Please use this identifier to cite or link to this item: https://hdl.handle.net/1/2426
Title: Impact of COVID-19 on acquisitions of multi-drug-resistant organisms in a tertiary intensive care unit: A single center retrospective observational study
Authors: Abdelhamid, Mohamed ;Jagarlamudi, Veerendra;Abdelwahed, Hesham
Affliation: Central Coast Local Health District
Gosford Hospital
Issue Date: 4-Dec-2023
Source: 2023(4),33
Journal title: Journal of Emergency Medicine, Trauma and Acute Care
Department: Intensive Care
Abstract: Background: The coronavirus disease (COVID-19) has resulted in more than 6 million deaths worldwide since it was identified in 2019, resulting in significant morbidity and mortality. The impact of COVID-19 on the acquisition of multi-drug-resistant organisms (MDRO) remains uncertain. This study aims to investigate the effect of COVID-19 on the acquisition of MDRO in the intensive care unit (ICU). Methods: A single-center, retrospective observational study at Wollongong ICU compared the acquisition rate of MDRO, especially vancomycin-resistant enterococci (VRE) and methicillin-resistant Staphylococcus aureus (MRSA), pre- and post-COVID. Results: There was a significant increase in MDRO incidence post-COVID compared to pre-COVID, with incidence rates increasing from 1.6% to 4.56%, especially in MRSA acquisitions, which increased from 0.91% to 5.71%. This increase was associated with a longer ICU length of stay (LOS) but did not have a significant effect on hospital LOS or mortality. The increased incidence of MDRO was potentially related to increased antibiotic use and staffing changes during the COVID period. Conclusion: COVID-19 significantly impacted the acquisition of MDRO, particularly MRSA. Keywords: Coronavirus disease, multi-drug-resistant organisms, methicillin-resistant Staphylococcus aureus, intensive care unit, vancomycin-resistant enterococci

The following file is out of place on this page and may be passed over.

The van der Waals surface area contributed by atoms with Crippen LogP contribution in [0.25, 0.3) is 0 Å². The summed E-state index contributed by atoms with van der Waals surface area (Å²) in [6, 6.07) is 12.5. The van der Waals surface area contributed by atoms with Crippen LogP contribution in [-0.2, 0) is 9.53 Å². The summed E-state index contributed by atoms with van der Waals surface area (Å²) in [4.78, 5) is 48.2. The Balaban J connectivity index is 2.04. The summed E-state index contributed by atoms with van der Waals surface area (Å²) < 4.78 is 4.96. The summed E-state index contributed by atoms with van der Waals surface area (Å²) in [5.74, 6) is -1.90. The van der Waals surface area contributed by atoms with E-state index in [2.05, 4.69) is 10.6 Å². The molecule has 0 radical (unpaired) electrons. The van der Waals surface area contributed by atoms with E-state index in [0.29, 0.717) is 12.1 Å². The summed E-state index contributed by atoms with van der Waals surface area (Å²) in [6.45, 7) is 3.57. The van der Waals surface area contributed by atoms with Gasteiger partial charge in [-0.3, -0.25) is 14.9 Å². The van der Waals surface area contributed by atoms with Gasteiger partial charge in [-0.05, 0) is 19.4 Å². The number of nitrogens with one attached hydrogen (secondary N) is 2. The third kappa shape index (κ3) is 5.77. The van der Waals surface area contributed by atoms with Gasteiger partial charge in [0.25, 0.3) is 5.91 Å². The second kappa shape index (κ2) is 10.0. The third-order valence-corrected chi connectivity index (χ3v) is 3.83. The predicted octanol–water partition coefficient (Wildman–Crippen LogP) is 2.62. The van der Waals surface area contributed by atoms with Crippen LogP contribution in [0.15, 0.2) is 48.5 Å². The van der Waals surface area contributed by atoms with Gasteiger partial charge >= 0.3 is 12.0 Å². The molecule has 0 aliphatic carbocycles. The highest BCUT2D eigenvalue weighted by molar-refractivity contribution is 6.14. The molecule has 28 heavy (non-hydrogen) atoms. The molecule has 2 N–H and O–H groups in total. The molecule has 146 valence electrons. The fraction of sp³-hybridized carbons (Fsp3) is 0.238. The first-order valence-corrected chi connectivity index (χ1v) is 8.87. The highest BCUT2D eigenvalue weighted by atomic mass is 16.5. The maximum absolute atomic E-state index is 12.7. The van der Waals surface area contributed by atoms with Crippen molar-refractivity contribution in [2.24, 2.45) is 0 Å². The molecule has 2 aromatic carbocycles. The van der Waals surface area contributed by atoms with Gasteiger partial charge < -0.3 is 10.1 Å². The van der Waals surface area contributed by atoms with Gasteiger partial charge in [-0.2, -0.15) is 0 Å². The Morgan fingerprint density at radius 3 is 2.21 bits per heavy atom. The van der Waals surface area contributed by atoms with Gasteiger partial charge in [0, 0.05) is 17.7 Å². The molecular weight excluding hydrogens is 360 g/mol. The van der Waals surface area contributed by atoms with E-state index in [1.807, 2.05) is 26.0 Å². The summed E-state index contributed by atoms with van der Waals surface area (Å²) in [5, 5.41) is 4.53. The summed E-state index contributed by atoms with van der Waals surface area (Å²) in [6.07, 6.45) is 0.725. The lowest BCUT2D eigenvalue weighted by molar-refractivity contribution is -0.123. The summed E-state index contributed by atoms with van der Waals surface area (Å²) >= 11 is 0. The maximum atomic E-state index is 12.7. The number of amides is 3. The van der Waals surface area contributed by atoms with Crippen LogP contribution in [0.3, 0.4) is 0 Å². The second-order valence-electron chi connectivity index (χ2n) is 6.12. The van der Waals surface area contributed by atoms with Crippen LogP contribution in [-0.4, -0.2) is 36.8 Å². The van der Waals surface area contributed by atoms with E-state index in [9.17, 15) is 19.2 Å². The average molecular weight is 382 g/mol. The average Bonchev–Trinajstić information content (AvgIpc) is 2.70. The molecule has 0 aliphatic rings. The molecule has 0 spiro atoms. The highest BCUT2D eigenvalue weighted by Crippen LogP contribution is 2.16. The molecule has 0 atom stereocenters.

URI: https://hdl.handle.net/1/2426
Publicaton type: Journal Article
Keywords: Infection
Intensive Care
Appears in Collections:Health Service Research

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